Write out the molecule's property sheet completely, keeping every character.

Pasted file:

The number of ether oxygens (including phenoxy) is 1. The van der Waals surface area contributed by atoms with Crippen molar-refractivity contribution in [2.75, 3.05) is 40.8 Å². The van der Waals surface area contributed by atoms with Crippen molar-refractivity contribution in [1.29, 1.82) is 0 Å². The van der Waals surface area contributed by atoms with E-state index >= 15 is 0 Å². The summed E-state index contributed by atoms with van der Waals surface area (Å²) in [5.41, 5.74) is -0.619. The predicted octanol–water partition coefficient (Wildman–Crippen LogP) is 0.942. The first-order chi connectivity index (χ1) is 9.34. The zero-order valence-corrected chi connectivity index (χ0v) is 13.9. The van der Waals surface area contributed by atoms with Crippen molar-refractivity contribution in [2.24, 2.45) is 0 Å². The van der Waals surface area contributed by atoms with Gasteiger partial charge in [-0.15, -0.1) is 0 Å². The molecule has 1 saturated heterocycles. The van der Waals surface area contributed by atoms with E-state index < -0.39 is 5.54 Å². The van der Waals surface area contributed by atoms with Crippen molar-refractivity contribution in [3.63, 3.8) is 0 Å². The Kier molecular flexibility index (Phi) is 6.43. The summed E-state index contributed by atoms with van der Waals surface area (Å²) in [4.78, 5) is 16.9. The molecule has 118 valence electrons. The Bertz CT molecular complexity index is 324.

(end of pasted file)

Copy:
The number of ether oxygens (including phenoxy) is 1. The van der Waals surface area contributed by atoms with Crippen molar-refractivity contribution in [2.75, 3.05) is 40.8 Å². The van der Waals surface area contributed by atoms with Crippen molar-refractivity contribution in [1.29, 1.82) is 0 Å². The van der Waals surface area contributed by atoms with E-state index >= 15 is 0 Å². The summed E-state index contributed by atoms with van der Waals surface area (Å²) in [5.41, 5.74) is -0.619. The predicted octanol–water partition coefficient (Wildman–Crippen LogP) is 0.942. The first-order chi connectivity index (χ1) is 9.34. The zero-order valence-corrected chi connectivity index (χ0v) is 13.9. The van der Waals surface area contributed by atoms with Crippen molar-refractivity contribution in [2.24, 2.45) is 0 Å². The van der Waals surface area contributed by atoms with Gasteiger partial charge in [-0.15, -0.1) is 0 Å². The molecule has 1 saturated heterocycles. The van der Waals surface area contributed by atoms with E-state index < -0.39 is 5.54 Å². The van der Waals surface area contributed by atoms with Crippen molar-refractivity contribution in [3.63, 3.8) is 0 Å². The Kier molecular flexibility index (Phi) is 6.43. The summed E-state index contributed by atoms with van der Waals surface area (Å²) in [4.78, 5) is 16.9. The molecule has 118 valence electrons. The Bertz CT molecular complexity index is 324.